WASHINGTON – Nearly 700 young leaders from Sub-Saharan Africa, who were chosen from more than 38, 000 applicants, met with U.S. government officials, civil society and private sector leaders at the State Department-sponsored Mandela Washington Fellowship Summit in Washington D.C. on Monday. They were urged to go back to the continent and disrupt the status quo.
The young African leaders convened in Washington after six weeks of academic study and leadership training at 27 higher education institutions across the United States as part of the Mandela Washington Fellowship for Young African Leaders.
The Mandela Washington Fellowship Summit fosters and builds relationships that support and expand U.S.-Africa cooperation.
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Kay Coles James, President of the Conservative Heritage Foundation in Washington D.C. urged the fellows to use the knowledge and experiences gained during their stay at some of America’s top leadership institutions and use them to transform the continent.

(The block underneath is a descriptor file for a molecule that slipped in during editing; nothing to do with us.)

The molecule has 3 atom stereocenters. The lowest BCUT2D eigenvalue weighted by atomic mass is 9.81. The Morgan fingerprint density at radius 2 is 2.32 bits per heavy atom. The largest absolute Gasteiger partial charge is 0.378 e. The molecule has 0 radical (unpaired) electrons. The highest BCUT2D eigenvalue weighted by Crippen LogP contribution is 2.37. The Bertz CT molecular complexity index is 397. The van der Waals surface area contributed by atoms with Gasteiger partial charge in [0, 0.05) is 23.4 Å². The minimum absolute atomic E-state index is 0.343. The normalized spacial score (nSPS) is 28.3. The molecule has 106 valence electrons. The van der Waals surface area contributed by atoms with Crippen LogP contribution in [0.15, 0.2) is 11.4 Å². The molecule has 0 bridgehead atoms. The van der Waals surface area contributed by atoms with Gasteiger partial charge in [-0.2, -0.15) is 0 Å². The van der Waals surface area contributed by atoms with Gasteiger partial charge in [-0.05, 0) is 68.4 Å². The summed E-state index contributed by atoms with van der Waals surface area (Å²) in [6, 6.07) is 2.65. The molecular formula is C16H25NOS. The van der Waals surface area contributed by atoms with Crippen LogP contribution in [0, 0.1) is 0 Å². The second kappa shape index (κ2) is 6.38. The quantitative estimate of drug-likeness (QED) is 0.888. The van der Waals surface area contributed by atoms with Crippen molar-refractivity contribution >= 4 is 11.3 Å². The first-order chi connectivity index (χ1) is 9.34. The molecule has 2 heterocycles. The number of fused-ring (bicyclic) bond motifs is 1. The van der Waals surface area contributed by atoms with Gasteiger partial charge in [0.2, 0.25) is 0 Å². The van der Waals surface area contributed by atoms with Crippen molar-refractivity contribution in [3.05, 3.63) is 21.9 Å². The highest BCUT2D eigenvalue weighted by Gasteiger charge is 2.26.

Ben Carson, U.S. Secretary of Housing and Urban Development, who delivered welcome remarks, urged the fellows to believe in themselves and use their God-given brains and experiences to change their lives and develop Africa.
Everyone is responsible for their successes or failures in life and education, our brains and hard work make the difference between success and failure, he said.
The Summit, at the Omni Shoreham Hotel in Washington D.C. would end on Wednesday July 31.
It would feature a Policy Spotlight Plenary with Assistant Secretary of African Affairs Tibor Nagy, breakout sessions with senior U.S. government officials on a range of U.S. foreign policy priorities throughout Africa, such as advancing trade to increase prosperity, short presentations by the Fellows themselves, and will close with Malawian innovator, engineer, and author, William Kamkwamba.
“Alumni of the Fellowship continue to play a key role in strengthening democratic institutions, spurring economic growth, and enhancing peace and security in Africa. The Mandela Washington Fellowship is the flagship program of the Young African Leaders Initiative (YALI), a key element in the United States’ effort to invest in the next generation of African leaders,” the State Department said in a statement last week.
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